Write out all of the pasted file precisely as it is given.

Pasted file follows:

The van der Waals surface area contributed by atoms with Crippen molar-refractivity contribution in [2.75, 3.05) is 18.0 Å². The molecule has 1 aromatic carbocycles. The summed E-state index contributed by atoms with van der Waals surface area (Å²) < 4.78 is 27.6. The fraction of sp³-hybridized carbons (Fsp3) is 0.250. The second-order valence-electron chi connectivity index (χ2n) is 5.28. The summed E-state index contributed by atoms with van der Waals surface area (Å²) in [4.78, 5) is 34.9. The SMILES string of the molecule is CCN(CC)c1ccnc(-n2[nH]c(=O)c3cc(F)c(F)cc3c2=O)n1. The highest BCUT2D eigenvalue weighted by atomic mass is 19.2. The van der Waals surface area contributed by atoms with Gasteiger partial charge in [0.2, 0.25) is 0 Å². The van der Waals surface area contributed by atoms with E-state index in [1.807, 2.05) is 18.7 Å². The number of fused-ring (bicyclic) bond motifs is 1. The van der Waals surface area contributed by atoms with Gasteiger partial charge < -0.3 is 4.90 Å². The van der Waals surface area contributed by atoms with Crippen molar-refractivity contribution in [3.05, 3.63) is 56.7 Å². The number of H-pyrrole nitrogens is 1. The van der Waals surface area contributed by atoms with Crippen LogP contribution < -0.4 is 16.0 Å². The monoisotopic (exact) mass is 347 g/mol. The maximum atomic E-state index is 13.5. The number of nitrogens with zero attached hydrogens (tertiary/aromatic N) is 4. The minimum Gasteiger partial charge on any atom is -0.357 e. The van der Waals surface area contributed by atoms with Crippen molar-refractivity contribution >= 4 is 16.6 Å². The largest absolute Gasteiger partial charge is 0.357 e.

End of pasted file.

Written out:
The van der Waals surface area contributed by atoms with Crippen molar-refractivity contribution in [2.75, 3.05) is 18.0 Å². The molecule has 1 aromatic carbocycles. The summed E-state index contributed by atoms with van der Waals surface area (Å²) < 4.78 is 27.6. The fraction of sp³-hybridized carbons (Fsp3) is 0.250. The second-order valence-electron chi connectivity index (χ2n) is 5.28. The summed E-state index contributed by atoms with van der Waals surface area (Å²) in [4.78, 5) is 34.9. The SMILES string of the molecule is CCN(CC)c1ccnc(-n2[nH]c(=O)c3cc(F)c(F)cc3c2=O)n1. The highest BCUT2D eigenvalue weighted by atomic mass is 19.2. The van der Waals surface area contributed by atoms with Gasteiger partial charge in [0.2, 0.25) is 0 Å². The van der Waals surface area contributed by atoms with E-state index in [1.807, 2.05) is 18.7 Å². The number of fused-ring (bicyclic) bond motifs is 1. The van der Waals surface area contributed by atoms with Gasteiger partial charge < -0.3 is 4.90 Å². The van der Waals surface area contributed by atoms with Crippen molar-refractivity contribution in [3.05, 3.63) is 56.7 Å². The number of H-pyrrole nitrogens is 1. The van der Waals surface area contributed by atoms with Crippen LogP contribution < -0.4 is 16.0 Å². The monoisotopic (exact) mass is 347 g/mol. The maximum atomic E-state index is 13.5. The number of nitrogens with zero attached hydrogens (tertiary/aromatic N) is 4. The minimum Gasteiger partial charge on any atom is -0.357 e. The van der Waals surface area contributed by atoms with Crippen molar-refractivity contribution >= 4 is 16.6 Å². The largest absolute Gasteiger partial charge is 0.357 e.